Bolhassani A, Rafati S. Heat-shock proteins as powerful weapons in vaccine development. Expert Rev Vaccines. 2008;7(8):1185–99.
Basha E, O'Neill H, Vierling E. Small heat shock proteins and alpha-crystallins: dynamic proteins with flexible functions. Trends Biochem Sci. 2012;37(3):106–17.
Bakthisaran R, Tangirala R, Rao CM. Small heat shock proteins: role in cellular functions and pathology. Biochim Biophys Acta. 2015;1854(4):291–319.
Vidyasagar A, Wilson NA, Djamali A. Heat shock protein 27 (HSP27): biomarker of disease and therapeutic target. Fibrogenesis Tissue Repair. 2012;5:7.
Shekhawat SD, Purohit HJ, Taori GM, Daginawala HF, Kashyap RS. Evaluation of host Hsp(s) as potential biomarkers for the diagnosis of tuberculous meningitis. Clin Neurol Neurosurg. 2016;140:47–51.
Mahgoub S, Youns M, Bassyouni A, Hassan Z. Serum levels of heat shock protein 27 as a potential marker of diabetic nephropathy in Egyptians with type 2 diabetes. Journal of Applied Pharmaceutical Science. 2012;2(11):014–20.
Eguchi A, Wree A, Feldstein AE. Biomarkers of liver cell death. J Hepatol. 2014;60:1063–74.
Ying S, Jiang Z, He X, Yu M, Chen R, Chen J, Ru G, Chen Y, Chen W, Zhu L, Li T, Zhang Y, Guo X, Yin X, Zhang X, Lou J. Serum HMGB1 as a potential biomarker for patients with asbestos-related diseases. Hindawi Disease Markers. 2017:1–9.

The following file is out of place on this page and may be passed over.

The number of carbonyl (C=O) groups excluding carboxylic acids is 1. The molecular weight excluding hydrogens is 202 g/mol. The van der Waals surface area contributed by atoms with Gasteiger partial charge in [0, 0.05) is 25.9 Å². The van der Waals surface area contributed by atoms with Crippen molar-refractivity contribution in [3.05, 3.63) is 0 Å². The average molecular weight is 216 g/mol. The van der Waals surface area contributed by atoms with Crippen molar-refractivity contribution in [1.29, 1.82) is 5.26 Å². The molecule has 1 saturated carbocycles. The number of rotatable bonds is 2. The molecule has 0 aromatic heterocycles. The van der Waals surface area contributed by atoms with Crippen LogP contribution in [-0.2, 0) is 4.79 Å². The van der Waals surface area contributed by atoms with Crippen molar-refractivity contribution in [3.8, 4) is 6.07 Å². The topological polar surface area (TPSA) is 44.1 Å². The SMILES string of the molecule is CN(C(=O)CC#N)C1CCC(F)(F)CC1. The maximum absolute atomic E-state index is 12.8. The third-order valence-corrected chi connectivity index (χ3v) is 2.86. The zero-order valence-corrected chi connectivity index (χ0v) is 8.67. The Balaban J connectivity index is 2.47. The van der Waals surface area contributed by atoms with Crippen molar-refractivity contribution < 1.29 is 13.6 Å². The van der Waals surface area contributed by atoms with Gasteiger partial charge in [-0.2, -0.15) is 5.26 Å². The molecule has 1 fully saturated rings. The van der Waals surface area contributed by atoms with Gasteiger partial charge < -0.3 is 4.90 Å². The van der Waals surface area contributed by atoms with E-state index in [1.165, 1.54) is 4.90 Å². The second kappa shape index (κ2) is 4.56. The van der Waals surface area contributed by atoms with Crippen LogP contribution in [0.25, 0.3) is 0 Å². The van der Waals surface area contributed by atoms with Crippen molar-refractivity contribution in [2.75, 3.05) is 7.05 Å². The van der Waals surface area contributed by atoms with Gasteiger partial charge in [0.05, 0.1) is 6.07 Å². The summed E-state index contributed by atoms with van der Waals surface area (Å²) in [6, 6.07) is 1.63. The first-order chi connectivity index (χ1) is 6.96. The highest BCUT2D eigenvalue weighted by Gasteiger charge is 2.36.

Harris HE, Andersson U. The nuclear protein HMGB1 as a pro-inflammatory mediator. Eur J Immunol. 2004;34:1503–12.
Gnanasekar M, Kalyanasundaram R, Zheng G, Chen A, Bosland MC, Kajdacsy-Balla A. HMGB1: a promising therapeutic target for prostate cancer. Hindawi Publishing Corporation, Prostate Cancer. 2013:1–8.
Saenz R, Souza Cda S, Huang CT, Larsson M, Esener S, Messmer D. HMGB1-derived peptide acts as adjuvant inducing immune responses to peptide and protein antigen. Vaccine. 2010;28:7556–62.
Saenz R, Futalan D, Leutenez L, Eekhout F, Fecteau JF, Sundelius S, Larsson M, Hayashi T, Minev B, Carson D, Esener S, Messmer B, Messmer D. TLR4-dependent activation of dendritic cells by an HMGB1-derived peptide adjuvant. J Transl Med. 2014;12:211.
Rosano GL, Ceccarelli EA. Recombinant protein expression in Escherichia coli: advances and challenges. Front Microbiol. 2014;5:1–17.